The Apocalypse of Belle Chose

The Apocalypse of Belle Chose


I have loved justice and hated iniquity, therefore I die in exile.”

I have to wonder why Professor Gossen has this quote on his blackboard for a lecture about medieval literature.  The Canterbury Tales, for example, occur three hundred years after Gregory’s death.   His stor y (link) doesn’t seem particularly remarkable.  He and the Catholic Church were in a power struggle with King Henry IV – Gregory excommunicated Henry twice. Much of their conflict was about money and authority, not so different from Bradley Karrens, the man with the money to have the Dollhouse at his beckoning.

Both kings and clerics represent instances of institutional power and domination.  Today we try not to be ruled by kings or clerics, though we struggle and muddle our way through figuring out other forms of power and hierarchy.   Gossen tells us that back then, people didn’t have as much a sense of self as we do today.  What does it take to develop that sense?  Is that a key to reclaiming power?

The pilgrims in the Canterbury Tales were on their way to a shrine of Thomas Beckett, the murdered Archibishop of Canterbury, who was also involved in a power struggle with a king.  The Canterbury Tales, however,  are not about Beckett, but about the pilgrims.  They each have their own stories to tell, and they are on this journey together.

I would argue that Dollhouse is based on the Heroic Journey.  Hearing a Call to Adventure, the Heroes are led from the Ordinary World into the Special Place; through the help of a Mentor or some other supernatural aid, they face their Threshold Guardians and cross over into the metaphorical Belly of the Whale, where they experience death and rebirth.  A road of trials awaits, meeting the Goddess and atoning with the Father, and in some Inner Sanctum an Apotheosis is realized.  This confers upon the Hero a “boon”, some sort of prize to take back which will heal their land.  Some kind of Rescue or Magic Flight is needed to Return.  The Return is not easy, for the Hero would often prefer to stay in the Special Place, and upon returning they often find that they are misunderstood.  They have to become Masters of Two Worlds in order to release the boon, upon which they are finally Free to Live.

So, with that in mind, let us take a closer look at the Heroic Journey of Echo.

adelle watches

To really understand Echo’s journey, we may have to start by looking more closely at Terry.  Look closer.  Yes, Adelle is watching the split screen interrogation.  She leans in, because she wants to get into not just Terry’s head, but Paul’s head.

Look closer.  You are watching me as you read, as I am watching Adelle as I write, who is watching not just Terry but also Paul, and Paul is watching Terry, and Terry (through Victor) finally sees his own body from the outside, even sees his uncle watching his body.  When Terry finally sees himself in Paul’s tablet, he mutters “goodness gracious.”  Indeed.  Like driving a ball through a tunnel of croquet wickets.  Terry is finally aware that he’s having an out-of-body experience, and having had his entire ground negated by Paul (this is not where you’re at, not who you’re talking to) it must be pretty alienating for the young man.  He is not in his own head.  Not in his right mind, we could say.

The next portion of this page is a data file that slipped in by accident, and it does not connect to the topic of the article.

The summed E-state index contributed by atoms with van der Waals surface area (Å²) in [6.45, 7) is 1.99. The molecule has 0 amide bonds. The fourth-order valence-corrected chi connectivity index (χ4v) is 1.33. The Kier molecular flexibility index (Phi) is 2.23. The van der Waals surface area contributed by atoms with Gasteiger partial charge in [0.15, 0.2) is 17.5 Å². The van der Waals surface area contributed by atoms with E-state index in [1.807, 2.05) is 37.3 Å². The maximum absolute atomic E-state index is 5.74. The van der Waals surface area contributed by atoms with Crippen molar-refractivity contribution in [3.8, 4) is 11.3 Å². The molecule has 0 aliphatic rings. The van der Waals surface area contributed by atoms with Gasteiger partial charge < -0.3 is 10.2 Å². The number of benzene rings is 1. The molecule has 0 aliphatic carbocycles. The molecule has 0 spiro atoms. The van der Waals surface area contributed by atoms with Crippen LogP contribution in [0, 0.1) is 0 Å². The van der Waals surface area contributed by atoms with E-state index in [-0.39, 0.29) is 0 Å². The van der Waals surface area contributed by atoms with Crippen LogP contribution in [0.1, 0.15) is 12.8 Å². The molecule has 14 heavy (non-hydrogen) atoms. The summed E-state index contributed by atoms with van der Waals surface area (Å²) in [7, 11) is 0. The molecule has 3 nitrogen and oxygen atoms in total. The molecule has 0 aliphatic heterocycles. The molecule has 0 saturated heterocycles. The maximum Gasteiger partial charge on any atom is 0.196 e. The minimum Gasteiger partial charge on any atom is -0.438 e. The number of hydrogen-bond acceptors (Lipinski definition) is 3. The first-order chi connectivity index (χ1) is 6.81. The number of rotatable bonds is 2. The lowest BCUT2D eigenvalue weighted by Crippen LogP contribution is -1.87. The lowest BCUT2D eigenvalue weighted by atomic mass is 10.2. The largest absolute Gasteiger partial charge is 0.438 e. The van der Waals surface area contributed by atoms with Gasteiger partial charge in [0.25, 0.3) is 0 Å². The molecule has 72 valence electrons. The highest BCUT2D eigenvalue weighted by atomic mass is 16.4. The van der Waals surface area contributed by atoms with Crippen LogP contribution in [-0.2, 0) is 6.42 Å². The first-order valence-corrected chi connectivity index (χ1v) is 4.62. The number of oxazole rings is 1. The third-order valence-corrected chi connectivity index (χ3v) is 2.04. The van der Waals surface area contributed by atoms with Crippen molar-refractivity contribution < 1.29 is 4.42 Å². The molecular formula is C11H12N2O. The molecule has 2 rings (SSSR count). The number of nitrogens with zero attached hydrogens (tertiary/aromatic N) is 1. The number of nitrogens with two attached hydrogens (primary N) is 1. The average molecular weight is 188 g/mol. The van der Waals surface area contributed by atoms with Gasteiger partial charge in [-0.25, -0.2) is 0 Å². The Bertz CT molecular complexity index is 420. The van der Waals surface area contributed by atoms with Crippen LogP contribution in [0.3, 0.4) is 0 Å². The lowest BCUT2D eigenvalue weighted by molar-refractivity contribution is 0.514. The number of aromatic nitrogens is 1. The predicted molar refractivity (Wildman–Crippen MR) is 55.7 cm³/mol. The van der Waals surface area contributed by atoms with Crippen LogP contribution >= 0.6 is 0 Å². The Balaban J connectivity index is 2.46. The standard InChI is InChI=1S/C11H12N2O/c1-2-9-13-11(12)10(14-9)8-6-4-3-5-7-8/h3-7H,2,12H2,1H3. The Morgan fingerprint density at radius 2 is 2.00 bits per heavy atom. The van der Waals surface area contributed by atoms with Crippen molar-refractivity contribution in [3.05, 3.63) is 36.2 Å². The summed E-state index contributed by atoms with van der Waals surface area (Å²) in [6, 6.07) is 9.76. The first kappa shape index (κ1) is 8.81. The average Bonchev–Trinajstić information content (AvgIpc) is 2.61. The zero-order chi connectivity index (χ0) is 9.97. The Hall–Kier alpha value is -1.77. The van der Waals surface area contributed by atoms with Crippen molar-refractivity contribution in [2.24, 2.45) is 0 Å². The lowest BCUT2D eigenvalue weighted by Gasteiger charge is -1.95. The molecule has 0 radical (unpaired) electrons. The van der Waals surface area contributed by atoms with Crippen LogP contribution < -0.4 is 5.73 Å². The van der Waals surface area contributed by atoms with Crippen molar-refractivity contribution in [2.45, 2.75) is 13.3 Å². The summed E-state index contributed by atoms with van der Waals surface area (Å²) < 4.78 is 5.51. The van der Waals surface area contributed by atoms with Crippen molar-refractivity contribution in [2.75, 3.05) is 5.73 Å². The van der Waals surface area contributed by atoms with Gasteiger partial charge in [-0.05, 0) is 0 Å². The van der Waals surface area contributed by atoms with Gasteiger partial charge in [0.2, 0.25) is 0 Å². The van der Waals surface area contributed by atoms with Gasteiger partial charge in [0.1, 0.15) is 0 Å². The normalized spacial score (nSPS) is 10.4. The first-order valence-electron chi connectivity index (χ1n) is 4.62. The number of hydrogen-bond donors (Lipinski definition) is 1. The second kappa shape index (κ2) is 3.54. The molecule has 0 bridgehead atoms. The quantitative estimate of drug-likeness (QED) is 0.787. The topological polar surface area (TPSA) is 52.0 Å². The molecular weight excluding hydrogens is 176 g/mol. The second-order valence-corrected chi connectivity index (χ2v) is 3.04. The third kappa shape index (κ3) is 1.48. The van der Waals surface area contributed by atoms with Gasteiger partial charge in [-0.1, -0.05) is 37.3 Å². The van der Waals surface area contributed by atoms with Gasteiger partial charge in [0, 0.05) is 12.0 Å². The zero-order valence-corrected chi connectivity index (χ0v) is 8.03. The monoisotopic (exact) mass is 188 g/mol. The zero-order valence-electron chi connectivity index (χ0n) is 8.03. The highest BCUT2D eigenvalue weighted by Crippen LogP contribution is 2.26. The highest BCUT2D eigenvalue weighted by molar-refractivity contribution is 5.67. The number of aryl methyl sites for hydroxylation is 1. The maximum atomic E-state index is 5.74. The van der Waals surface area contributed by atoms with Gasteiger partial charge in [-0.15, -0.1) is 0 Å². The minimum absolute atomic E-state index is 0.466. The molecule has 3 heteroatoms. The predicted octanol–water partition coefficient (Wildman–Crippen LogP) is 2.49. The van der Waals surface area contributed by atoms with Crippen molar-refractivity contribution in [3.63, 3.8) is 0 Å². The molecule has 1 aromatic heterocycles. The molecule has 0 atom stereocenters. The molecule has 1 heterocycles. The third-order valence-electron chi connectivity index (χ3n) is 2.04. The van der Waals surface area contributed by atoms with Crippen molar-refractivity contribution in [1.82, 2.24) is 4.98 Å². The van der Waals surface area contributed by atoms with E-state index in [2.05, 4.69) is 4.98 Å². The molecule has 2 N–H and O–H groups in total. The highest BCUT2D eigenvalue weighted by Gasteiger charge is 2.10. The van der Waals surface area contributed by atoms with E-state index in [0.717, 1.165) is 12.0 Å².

How did he get this way?  He got hit by a car, to start with.  Well, more of an ending than a beginning, really.  But before that, how did he get this way?  We know so very little of Terry Marion Karrens.  We know he has two sisters, a mother and an aunt.  We know he has a very powerful uncle.  What about his father, though?   We hear boo about the father.  No father for Terry.

When Paul first starts interrogating him, he challenges Terry’s gender, and in a sense this is a challenge to Terry’s identity.  It may always have been his challenge.  No father, an uncle who owns part of a Dollhouse… and a feminine name.  Terry’s surrounded by women his whole life.  How does he figure out who he is?  How does he form his identity?  Not having a male role model, Terry goes negative. He doesn’t strive to be male, but rather “not female.”  I wonder if this is why Terry has no empathy: he’s figured out that empathy is “female”, and he’s not female, so he has no empathy.  Is that how it went?

By having no empathy, Terry comes to see people not as people, but as objects.  Dolls.  I wonder where he got *that* idea.  So he sets up this ritual with “dolls” as replacements for the women in his life.  Now “they” are… toys?  I don’t think so.  Why doesn’t Terry use mannequins?  Why does he need “real people?”  His confession to Paul may give us an answer:  No one pays him any attention, he says.  No time for Terry.  He feels… invisible.  He believes that he hasn’t been seen.  What Terry wants, desperately, is to be seen.


And yet, he can’t bear to be seen.  He certainly can’t bear to see himself.  And when he finally does get a look in the mirror, he realizes that he’s no longer the Terry he used to be: now he’s a woman, an incredible woman.  And because Terry  hates women, he writes “Whore” on the mirror.  It’s like the snake of his hatred, which had been directed outwards, has finally come back around and curved into himself.

Kiki: Okay, so I probably never shoulda taken this course to begin with.  But I figured, it’s Mid-Evil lit.  Not Advanced Evil.  How hard could it be?  So I skipped Intro To Evil, or whatever.

So what is the cause of human evil?  Evil is a tricky concept.  Usually when we talk of evil, we talk of people suffering and dying at the hands of another.  How does this happen?  How does this not happen?  Through empathy, which gives us the feelings of another (gets us into someone else’s head) we can predict the consequences of our actions and recognize our impact on other people.  We take them into consideration.   To hurt another is to inflict pain upon ourselves, when we’re empathic.  So empathy is the source of Good, and the lack of empathy is the source of Evil.  Hypothetically.

Echo is the opposite of Terry.  Terry has no empathy, while Echo is all empathy.  Echo remembers everone – she saves everyone she’s ever been.  Echo isn’t just able to slip into someone’s head, she’s able to slip someone’s head inside of her.

Up until now, this has been the very identity of Echo.  She’s a Savior, and as a Savior she wants to save everyone.  But when Terry enters her head, she has a problem.  How does she empathize with someone who has no empathy?